Written by: Tom King
Art by: Daniel Sampere
Colors by: Tomeu Morey
Letters by: Clayton Cowles
Cover art by: Daniel Sampere
Cover price: $4.99
Release date: November 21, 2023
Without burying the lede, Wonder Woman #3 is simultaneously boring and gross. I don’t know how Tom King managed to do both in a single comic, but here we are.
When last we left Wonder Woman, she spent an entire issue in battle. In the present, she decimated Sergeant Steel’s forces when the small army sought to take Wonder Woman in by force. In the past, a younger Diana fought a masked Amazon on Themyscira for the right to be the emissary to Man’s World. In victory, Diana learned her opponent was Emelie, the Amazon who started this arc with a mass murder.
Now, Wonder Woman casually walks into the office building where Sergeant Steel works with the intention of learning what information Steel has about Emelie. Meanwhile, the Sovereign entertains one of the surviving soldiers from the last issue in his stately home. The soldier is a good-natured fellow who took his loss to Wonder Woman in the previous issue in stride, but the Sovereign uses the Lasso of Lies to inflict emasculating trauma on the soldier’s mind, driving him to suicide for shock value.
Warning: Veterans or individuals touched by the effects of PTSD will find that sensitive topic used as a plot point in this issue. Unfortunately, that sensitive topic is not treated with any sensitivity at all.
On general appeal alone, it’s nearly impossible to guess what Tom King is trying to do with Wonder Woman in this run. Wonder Woman displays abilities that seem out of character. Her manner of speech and understanding of the nuances of Man’s World are oddly regressive for someone who’s lived in America for years. The Sovereign’s actions make him seem like a vile villain, but King uses a sensitive topic for shock value without using that shocking development to progress the plot.
Presumably, this plot leads to a showdown with the Sovereign, but King is going about that journey in the least direct and almost nonsensical manner possible.
What’s great about Wonder Woman #3? Daniel Sampere’s art is fantastic. Whether or not you agree with King’s creative choices, this comic is stunningly beautiful. And in fairness to King, Wonder Woman is elevated to a powerful badass, even if the circumstances used to show her prowess don’t make sense.
What’s not so great about Wonder Woman #3? The art is gorgeous, but the story is thematically ugly and boring. Broken up into two threads, you have Wonder Woman entering and scaling Sergeant Steel’s corporate office in one thread, and the Sovereign entertaining a soldier from last issue’s battle in the other.
In Wonder Woman’s thread, Sovereign’s overwritten narration slows Diana’s ascension to Steel’s office to a crawl. Strip away the ponderous pacing, and all you have is Diana entering the building, beating up soldiers along the way, and confronting Steel for his information about Emelie. The meat of that thread is worth only three or four pages, but readers are forced to listen to Sovereign pontificate about glory, America, and Wonder Woman’s opposition to the country’s ideals, as the Sovereign sees it.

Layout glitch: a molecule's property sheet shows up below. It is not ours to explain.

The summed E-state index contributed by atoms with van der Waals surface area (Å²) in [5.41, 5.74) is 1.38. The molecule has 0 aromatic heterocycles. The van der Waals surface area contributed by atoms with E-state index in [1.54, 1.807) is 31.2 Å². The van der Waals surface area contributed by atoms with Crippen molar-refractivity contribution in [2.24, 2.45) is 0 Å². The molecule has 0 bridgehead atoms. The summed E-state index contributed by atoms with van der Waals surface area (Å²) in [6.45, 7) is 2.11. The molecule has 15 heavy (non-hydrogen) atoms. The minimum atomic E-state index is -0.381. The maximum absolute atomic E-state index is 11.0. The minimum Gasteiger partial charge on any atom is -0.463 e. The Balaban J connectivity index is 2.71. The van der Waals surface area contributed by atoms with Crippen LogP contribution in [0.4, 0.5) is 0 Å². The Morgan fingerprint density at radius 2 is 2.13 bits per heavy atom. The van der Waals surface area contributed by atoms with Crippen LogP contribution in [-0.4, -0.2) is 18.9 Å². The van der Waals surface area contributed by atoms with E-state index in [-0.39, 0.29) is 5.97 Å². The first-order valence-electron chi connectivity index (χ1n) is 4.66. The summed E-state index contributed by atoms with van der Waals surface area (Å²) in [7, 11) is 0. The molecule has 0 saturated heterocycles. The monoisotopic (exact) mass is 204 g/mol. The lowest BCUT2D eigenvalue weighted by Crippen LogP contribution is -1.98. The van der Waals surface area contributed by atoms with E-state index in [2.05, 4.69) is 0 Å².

What’s missing? Any good faith attempt by Wonder Woman to find Emelie. With the world’s greatest detecting resources at her disposal (Batman, the Justice League, Oracle, Constantine, etc.), it’s next to impossible that Wonder Woman would have this much trouble finding Emelie and resort to strong-arming Steel for information. Here, we have a manufactured scenario that doesn’t make sense for the sake of engineering drama.
In the Sovereign’s thread, he invites one of the soldiers (Delgado) from the battle in the previous issue to his home. Whether as a warning to others about the price of failure or simply because he can, the Sovereign uses the Lasso of Lies to convince the soldier that his loss to Wonder Woman emasculated him and destroyed his identity. The soldier is brainwashed into believing his only recourse is suicide.
King’s creative choice to use PTSD and suicide as a plot point could have worked if the outcome somehow connected to Wonder Woman’s investigation or changed the direction of the story. However, it doesn’t. Based on the conclusion of the story, Delgado’s suicide doesn’t add anything to the story other than to show the Sovereign is a nasty character. In effect, King used a real-world, sensitive topic for shock value for its own sake. Delgado’s death is pointless, so King’s use of a sensitive topic for a cheap shock is gross.
About The Reviewer: Gabriel Hernandez is the Publisher & EIC of ComicalOpinions.com, a comics review site dedicated to indie, small, and mid-sized publishers.
Bits and Pieces:
Wonder Woman #3 has the honored distinction of being both boring and gross. Wonder Woman’s characterization makes no sense for a character who has lived in Man’s World for years, and her efforts to find Emelie are bizarrely lazy. Further, King uses the topic of PTSD and suicide among soldiers as a cheap thrill for its own sake without treating the topic with any sensitivity or value.